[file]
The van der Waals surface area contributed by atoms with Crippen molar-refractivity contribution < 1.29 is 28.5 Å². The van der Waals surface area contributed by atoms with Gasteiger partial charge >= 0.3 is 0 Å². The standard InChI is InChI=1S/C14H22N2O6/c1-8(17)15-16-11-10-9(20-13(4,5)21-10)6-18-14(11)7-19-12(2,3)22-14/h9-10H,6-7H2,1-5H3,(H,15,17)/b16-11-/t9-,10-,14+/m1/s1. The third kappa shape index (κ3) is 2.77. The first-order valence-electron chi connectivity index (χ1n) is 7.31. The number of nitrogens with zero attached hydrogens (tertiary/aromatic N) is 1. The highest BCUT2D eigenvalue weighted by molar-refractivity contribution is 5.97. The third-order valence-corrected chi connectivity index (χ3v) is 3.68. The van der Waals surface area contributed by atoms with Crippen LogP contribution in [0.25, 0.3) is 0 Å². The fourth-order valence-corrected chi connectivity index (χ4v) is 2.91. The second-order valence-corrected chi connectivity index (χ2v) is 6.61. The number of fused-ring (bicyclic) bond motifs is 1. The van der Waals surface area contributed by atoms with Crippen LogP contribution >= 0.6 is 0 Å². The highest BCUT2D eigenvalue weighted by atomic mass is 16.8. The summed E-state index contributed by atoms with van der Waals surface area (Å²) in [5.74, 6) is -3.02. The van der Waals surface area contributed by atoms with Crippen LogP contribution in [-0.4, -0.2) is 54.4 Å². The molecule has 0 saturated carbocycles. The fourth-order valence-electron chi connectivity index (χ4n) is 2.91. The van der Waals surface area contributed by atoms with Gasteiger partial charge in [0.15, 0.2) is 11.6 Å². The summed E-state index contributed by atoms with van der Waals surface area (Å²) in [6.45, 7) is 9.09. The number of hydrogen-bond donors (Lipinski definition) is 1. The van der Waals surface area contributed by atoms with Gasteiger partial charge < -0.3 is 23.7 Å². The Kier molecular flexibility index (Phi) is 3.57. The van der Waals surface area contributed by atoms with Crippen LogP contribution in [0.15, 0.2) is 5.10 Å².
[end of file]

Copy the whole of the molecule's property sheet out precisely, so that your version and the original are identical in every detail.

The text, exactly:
The van der Waals surface area contributed by atoms with Crippen molar-refractivity contribution < 1.29 is 28.5 Å². The van der Waals surface area contributed by atoms with Gasteiger partial charge >= 0.3 is 0 Å². The standard InChI is InChI=1S/C14H22N2O6/c1-8(17)15-16-11-10-9(20-13(4,5)21-10)6-18-14(11)7-19-12(2,3)22-14/h9-10H,6-7H2,1-5H3,(H,15,17)/b16-11-/t9-,10-,14+/m1/s1. The third kappa shape index (κ3) is 2.77. The first-order valence-electron chi connectivity index (χ1n) is 7.31. The number of nitrogens with zero attached hydrogens (tertiary/aromatic N) is 1. The highest BCUT2D eigenvalue weighted by molar-refractivity contribution is 5.97. The third-order valence-corrected chi connectivity index (χ3v) is 3.68. The van der Waals surface area contributed by atoms with Crippen LogP contribution in [0.25, 0.3) is 0 Å². The fourth-order valence-corrected chi connectivity index (χ4v) is 2.91. The second-order valence-corrected chi connectivity index (χ2v) is 6.61. The number of fused-ring (bicyclic) bond motifs is 1. The van der Waals surface area contributed by atoms with Crippen LogP contribution >= 0.6 is 0 Å². The highest BCUT2D eigenvalue weighted by atomic mass is 16.8. The summed E-state index contributed by atoms with van der Waals surface area (Å²) in [5.74, 6) is -3.02. The van der Waals surface area contributed by atoms with Crippen LogP contribution in [-0.4, -0.2) is 54.4 Å². The molecule has 0 saturated carbocycles. The fourth-order valence-electron chi connectivity index (χ4n) is 2.91. The van der Waals surface area contributed by atoms with Gasteiger partial charge in [0.15, 0.2) is 11.6 Å². The summed E-state index contributed by atoms with van der Waals surface area (Å²) in [6.45, 7) is 9.09. The number of hydrogen-bond donors (Lipinski definition) is 1. The van der Waals surface area contributed by atoms with Gasteiger partial charge < -0.3 is 23.7 Å². The Kier molecular flexibility index (Phi) is 3.57. The van der Waals surface area contributed by atoms with Crippen LogP contribution in [0.15, 0.2) is 5.10 Å².